We were as surprised by [CEO] Mr. [Robert] Rowling’s action as anyone but because our company believes in and lives up to the ideals of equality for all we are going to take the following actions:

1: Our contractual obligation with Gold’s Gym expires on September 15th, 2012 and on or prior to that date (our legal counsel is reviewing our options) we will leave the Gold’s Gym brand. It is a major initiative to create a new brand and leave Gold’s Gym which has been our identity for over 20 years but we will begin that process today.

2: For every dollar we pay Gold’s Gym in franchise fees we will donate an equal or greater amount to LGBT charities. While we donate much more than this to charities and community groups that support the LGBT community we want to make a commitment to match or exceed this amount until our relationship with Gold’s Gym can be severed.

3: Our management and staff will continue to support LGBT causes in every way possible and we will use our business as a platform to fight for change and equality for everyone. We have always taken great pride in being a leader in the LGBT community and we will continue to.

Also, Gold’s Gym International released a statement to The Huff Po saying Rowling’s contributions were totally independent from the company. Rowling serves as CEO of the ownership group for Gold’s Gym, TRT Holdings, which also, as we noted before, owns Omni Hotels. Below is an excerpt from the Gold’s Gym International statement, which you can read in its entirety here:

Gold’s Gym did not make a donation to American Crossroads (or any other political organization) and in no way supports anti-gay causes. Quite the contrary, the Gold’s Gym family has been strong supporters of the LGBT community over the years. This includes supporting PRIDE events, sponsoring LGBT media outlets and donating to various LGBT charities in the communities we serve.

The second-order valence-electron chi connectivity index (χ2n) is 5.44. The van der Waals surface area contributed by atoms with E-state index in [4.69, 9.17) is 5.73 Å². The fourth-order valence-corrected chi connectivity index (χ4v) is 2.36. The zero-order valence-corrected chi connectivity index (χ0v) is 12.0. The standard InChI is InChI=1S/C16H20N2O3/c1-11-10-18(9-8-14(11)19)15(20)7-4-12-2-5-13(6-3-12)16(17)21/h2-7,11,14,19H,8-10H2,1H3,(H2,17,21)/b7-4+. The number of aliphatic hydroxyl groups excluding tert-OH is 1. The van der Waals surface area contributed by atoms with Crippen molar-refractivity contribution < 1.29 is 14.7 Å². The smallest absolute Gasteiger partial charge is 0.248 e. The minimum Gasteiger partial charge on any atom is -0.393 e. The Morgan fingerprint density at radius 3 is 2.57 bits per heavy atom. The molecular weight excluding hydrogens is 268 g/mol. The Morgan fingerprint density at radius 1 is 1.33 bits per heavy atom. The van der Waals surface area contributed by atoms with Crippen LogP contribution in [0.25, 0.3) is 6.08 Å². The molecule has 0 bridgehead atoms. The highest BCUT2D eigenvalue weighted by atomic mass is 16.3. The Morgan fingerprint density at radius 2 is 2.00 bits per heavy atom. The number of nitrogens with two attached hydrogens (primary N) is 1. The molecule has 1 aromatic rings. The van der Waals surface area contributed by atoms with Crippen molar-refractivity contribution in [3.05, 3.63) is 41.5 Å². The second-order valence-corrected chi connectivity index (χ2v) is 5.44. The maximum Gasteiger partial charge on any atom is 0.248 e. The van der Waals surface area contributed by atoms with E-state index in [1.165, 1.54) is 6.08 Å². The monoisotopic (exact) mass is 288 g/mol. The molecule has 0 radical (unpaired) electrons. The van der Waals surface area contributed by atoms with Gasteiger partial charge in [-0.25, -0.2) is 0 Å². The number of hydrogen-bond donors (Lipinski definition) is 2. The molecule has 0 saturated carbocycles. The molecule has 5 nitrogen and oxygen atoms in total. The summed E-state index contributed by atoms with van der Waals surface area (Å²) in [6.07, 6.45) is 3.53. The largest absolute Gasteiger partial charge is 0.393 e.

Clearly these folks recognize that their customer base is heavily LGBT, and they’re worried about the response to Rowling’s donations. Stay tuned. On Tuesday, we’ll see if we can talk to some representatives from Gold’s Gym locations in North Texas. Who ever said boycotts, or at least the threat of them, doesn’t work? Are you listening, Mr. Rowling?

—  John Wright

Riding for fitness, riding to make a difference

TARA DANNEHL Team Dallas Voice

TARA DANNEHL Team Dallas Voice
TARA DANNEHL Team Dallas Voice

Look out 150 miles, here I come!

My name is Tara Dannehl, and I am very proud to be apart of the 10-year anniversary Lone Star Ride Fighting AIDS!

Life for me revolves around health and fitness. So when I was asked to participate in this year’s ride, there was no reason in my mind to say no.

My friend and SPIN professional, Arlen Miller, is the man that got me on a road bike. I know Arlen from The Texas Club located indowntown Dallas, where I am a personal trainer and group fitness instructor.

I have been working as a trainer and instructor for seven years. I get fulfillment in aiding and watching the changes people make in their lives for the better.

Many of my clients have come to me for assistance in reaching personal goals of completing a half or full marathon, a triathlon and other distance events of running or biking. I’ve also had some friends starting running for the first time in their lives to raise money for charities dear to them.